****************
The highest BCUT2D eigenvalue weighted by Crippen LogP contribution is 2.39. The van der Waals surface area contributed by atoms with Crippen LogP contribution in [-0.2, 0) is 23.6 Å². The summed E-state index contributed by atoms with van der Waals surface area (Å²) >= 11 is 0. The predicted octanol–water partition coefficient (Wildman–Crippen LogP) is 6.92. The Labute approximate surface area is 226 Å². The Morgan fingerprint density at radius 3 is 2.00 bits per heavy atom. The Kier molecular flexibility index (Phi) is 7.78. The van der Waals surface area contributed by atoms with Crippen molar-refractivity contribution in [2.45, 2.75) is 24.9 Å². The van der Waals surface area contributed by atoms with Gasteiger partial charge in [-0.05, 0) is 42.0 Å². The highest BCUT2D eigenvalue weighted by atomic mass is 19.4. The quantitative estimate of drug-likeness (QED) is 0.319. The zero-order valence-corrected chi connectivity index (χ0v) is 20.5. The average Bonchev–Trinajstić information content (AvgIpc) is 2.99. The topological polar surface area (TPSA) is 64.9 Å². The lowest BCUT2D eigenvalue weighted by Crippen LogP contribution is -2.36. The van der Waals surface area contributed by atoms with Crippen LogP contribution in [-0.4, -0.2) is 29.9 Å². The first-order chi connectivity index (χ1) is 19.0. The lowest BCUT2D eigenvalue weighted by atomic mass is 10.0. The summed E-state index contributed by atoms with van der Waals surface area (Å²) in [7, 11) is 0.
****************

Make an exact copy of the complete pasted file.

The highest BCUT2D eigenvalue weighted by Crippen LogP contribution is 2.39. The van der Waals surface area contributed by atoms with Crippen LogP contribution in [-0.2, 0) is 23.6 Å². The summed E-state index contributed by atoms with van der Waals surface area (Å²) >= 11 is 0. The predicted octanol–water partition coefficient (Wildman–Crippen LogP) is 6.92. The Labute approximate surface area is 226 Å². The Morgan fingerprint density at radius 3 is 2.00 bits per heavy atom. The Kier molecular flexibility index (Phi) is 7.78. The van der Waals surface area contributed by atoms with Crippen molar-refractivity contribution in [2.45, 2.75) is 24.9 Å². The van der Waals surface area contributed by atoms with Gasteiger partial charge in [-0.05, 0) is 42.0 Å². The highest BCUT2D eigenvalue weighted by atomic mass is 19.4. The quantitative estimate of drug-likeness (QED) is 0.319. The zero-order valence-corrected chi connectivity index (χ0v) is 20.5. The average Bonchev–Trinajstić information content (AvgIpc) is 2.99. The topological polar surface area (TPSA) is 64.9 Å². The lowest BCUT2D eigenvalue weighted by Crippen LogP contribution is -2.36. The van der Waals surface area contributed by atoms with Crippen LogP contribution in [-0.4, -0.2) is 29.9 Å². The first-order chi connectivity index (χ1) is 19.0. The lowest BCUT2D eigenvalue weighted by atomic mass is 10.0. The summed E-state index contributed by atoms with van der Waals surface area (Å²) in [7, 11) is 0.